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determine whether it be best for us to choose a life of sin or a life of holiness, the service of God or the service of Baal. We have very plainly set before us the advantages of both sides; the loss and gain are particularly stated. Christ hath dealt by us faithfully, and hath told us what we shall get, and what we shall lose, by being his followers. He hath also told us what we shall get, and what we shall lose by a life of sin. He hath not dealt by us deceitfully. He hath not pretended greater advantages in godliness than there really are, nor greater disadvantages or dangers in sin. John xiv. 2, “In my Father's house are many mansions. If it were not so, I would have told you.”

He hath told us plainly that we must take up the cross daily and follow him; that we must hate father and mother, and wife and children, and brethren and sisters, and our own life also, in order to become his disciples; and that we must cut off our right hands, and pluck out our right eyes, in order to enter into heaven. Thus we have a fair opportunity to count the cost on both sides, and are directed so to do, Luke xiv. 28. How unreasonable therefore is it for men who have all these helps and advantages, to remain in suspense, and to come to no conclusion whether they will be Christians or heathens, whether they will be for God or the devil ; though they have lived under the preaching of the word and offers of the gospel for many years.

6. We have no reason to expect to be under better advantages to determine bereafter than we are now. We never shall have a clearer revelation of gospel truth; never shall have the advantages and disadvantages of both sides more plainly set before us, than they are already in the word of God; nor are we ever like to be under better advantages to know what will be best for us, and most for our interest. Those therefore who delay, gain nothing by their delays, but give Satan more opportunity to darken their minds, to deceive them, and lead them astray in their choice. Therefore their delay of coming to a resolution is unreasonable.

7. If they come not to a determination in this life, God will determine for them, and appoint them their portion with the wicked. If sinners, by refusing to choose either life or death, either heaven or hell, could thereby avoid both, or if in this case the matter would remain undetermined till they should determine it; the folly and unreasonableness of delaying a determination would not be so great. But that is not the case ; if they go on halting between two opinions, God will determine for them, and that quickly; he will determine where their portion shall be, viz., among the unbelievers, in the lake that burneth with fire and brimstone forever. God will not wait upon them always, to see what they will choose; but he will put an issue to the matter by bis unalterable sentence. Therefore it becomes all, if they are afraid to have their lot assigned them in hell, to come soon to a determination.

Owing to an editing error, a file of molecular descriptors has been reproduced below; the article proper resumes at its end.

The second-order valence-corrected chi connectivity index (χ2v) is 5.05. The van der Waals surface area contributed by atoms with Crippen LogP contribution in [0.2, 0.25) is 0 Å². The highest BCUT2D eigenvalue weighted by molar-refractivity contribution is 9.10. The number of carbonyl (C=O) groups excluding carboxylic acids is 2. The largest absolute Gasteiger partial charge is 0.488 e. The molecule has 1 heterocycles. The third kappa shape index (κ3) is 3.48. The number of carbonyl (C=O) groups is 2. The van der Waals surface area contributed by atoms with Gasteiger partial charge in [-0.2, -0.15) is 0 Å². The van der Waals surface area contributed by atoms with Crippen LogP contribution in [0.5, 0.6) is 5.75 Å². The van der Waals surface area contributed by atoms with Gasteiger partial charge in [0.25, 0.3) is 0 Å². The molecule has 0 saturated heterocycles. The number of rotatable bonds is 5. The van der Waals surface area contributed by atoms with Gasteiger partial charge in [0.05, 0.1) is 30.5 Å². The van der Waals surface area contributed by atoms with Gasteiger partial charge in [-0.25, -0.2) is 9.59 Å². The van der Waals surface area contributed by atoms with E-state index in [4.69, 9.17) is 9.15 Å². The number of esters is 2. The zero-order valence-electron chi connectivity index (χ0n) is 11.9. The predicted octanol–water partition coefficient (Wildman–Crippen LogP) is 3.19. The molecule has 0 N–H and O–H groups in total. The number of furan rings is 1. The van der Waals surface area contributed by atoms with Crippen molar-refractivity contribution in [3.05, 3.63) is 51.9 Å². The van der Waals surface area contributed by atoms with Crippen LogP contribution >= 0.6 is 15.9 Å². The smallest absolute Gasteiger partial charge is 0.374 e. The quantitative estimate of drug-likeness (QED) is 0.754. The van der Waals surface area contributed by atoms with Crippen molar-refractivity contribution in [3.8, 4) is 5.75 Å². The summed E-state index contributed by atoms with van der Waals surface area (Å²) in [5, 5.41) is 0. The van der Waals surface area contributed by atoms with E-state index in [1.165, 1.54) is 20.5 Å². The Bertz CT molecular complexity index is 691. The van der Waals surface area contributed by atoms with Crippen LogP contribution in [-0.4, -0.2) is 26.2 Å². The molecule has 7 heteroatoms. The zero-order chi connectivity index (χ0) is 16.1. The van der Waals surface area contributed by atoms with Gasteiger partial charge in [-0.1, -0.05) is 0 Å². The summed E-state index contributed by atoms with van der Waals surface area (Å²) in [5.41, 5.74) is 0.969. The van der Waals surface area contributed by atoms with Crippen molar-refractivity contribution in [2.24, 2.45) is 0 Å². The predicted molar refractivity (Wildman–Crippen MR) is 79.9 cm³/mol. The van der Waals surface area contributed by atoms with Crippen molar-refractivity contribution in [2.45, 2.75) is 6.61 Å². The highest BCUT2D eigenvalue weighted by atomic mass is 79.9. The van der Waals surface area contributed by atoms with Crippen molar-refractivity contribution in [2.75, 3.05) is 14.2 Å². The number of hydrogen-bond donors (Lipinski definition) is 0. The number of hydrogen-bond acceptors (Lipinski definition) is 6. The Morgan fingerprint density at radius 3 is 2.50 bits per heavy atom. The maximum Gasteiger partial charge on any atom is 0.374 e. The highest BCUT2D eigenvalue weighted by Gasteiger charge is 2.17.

8. Delay in this case is unreasonable, because those who delay know not how soon the opportunity of choosing for themselves will be past. This opportunity will last no longer than life; when once life is past, they will no more have the offer made them; the sentence will be past ; the matter will be issued.

Those who delay their choice in this world will be glad to choose afterwards ; then they will not be at all at a loss which to choose ; they will be able easily to determine. The judgments of sinners who are departed this life, are soon resolved whether there be any truth in religion or not; they can soon determine which is best and most eligible, a life of obedience and self-denial, with heaven for a reward, or a life of irreligion and sin, with hell for a punishment. Now they no longer halt between two opinions; but it is too late, their opportunity is nast; they are ready too late. They would give all the world

for another opportunity to choose ; they would then soon come to a determination. But it will not be granted them.

APPLICATION.

1. Let this put every one upon examining himself, whether or no he have ever yet come to a full determination in the affair of religion.

First. Inquire whether or no you have ever yet come to a full determination with respect to the truth of the things of religion. Have you ever been fully convinced? Is it a question which has been answered and determined with you, whether there be a future state; or does it yet remain a question with you unresolved? Are you not yet to seek whether there be any future state, and whether or no the story about Jesus Christ be any more than a fable? Here I desire you to note two things.

1. 'If the main reason why you assent to the truth of religion be that others believe so, and you have been so instructed from your childhood ; you are of those with whom the truth of religion yet remains undetermined. Tradition and education will never fix and settle the mind in a satisfactory and effectual belief of the truth of religion. Though men, taking religion upon trust, may seem to give a full assent to the truth of religion, and not to call it in question ; yet such a faith will not stand a shock; a temptation easily overthrows it: the reason of man, in time of trial, will not rest on so poor evidence as that.

There are multitudes who seem to grant the truth of religion, with whom the main foundation of their faith is the tradition of their neighbors; and it is to be feared, it is so with many who count themselves good Christians. But as to all such persons as never have seen any other evidence to satisfy them, either of the truth or falsehood of religion, they are they that halt between two opinions. The same may be said of those who are unstable in their disposition with regard to Christ or the things which he taught.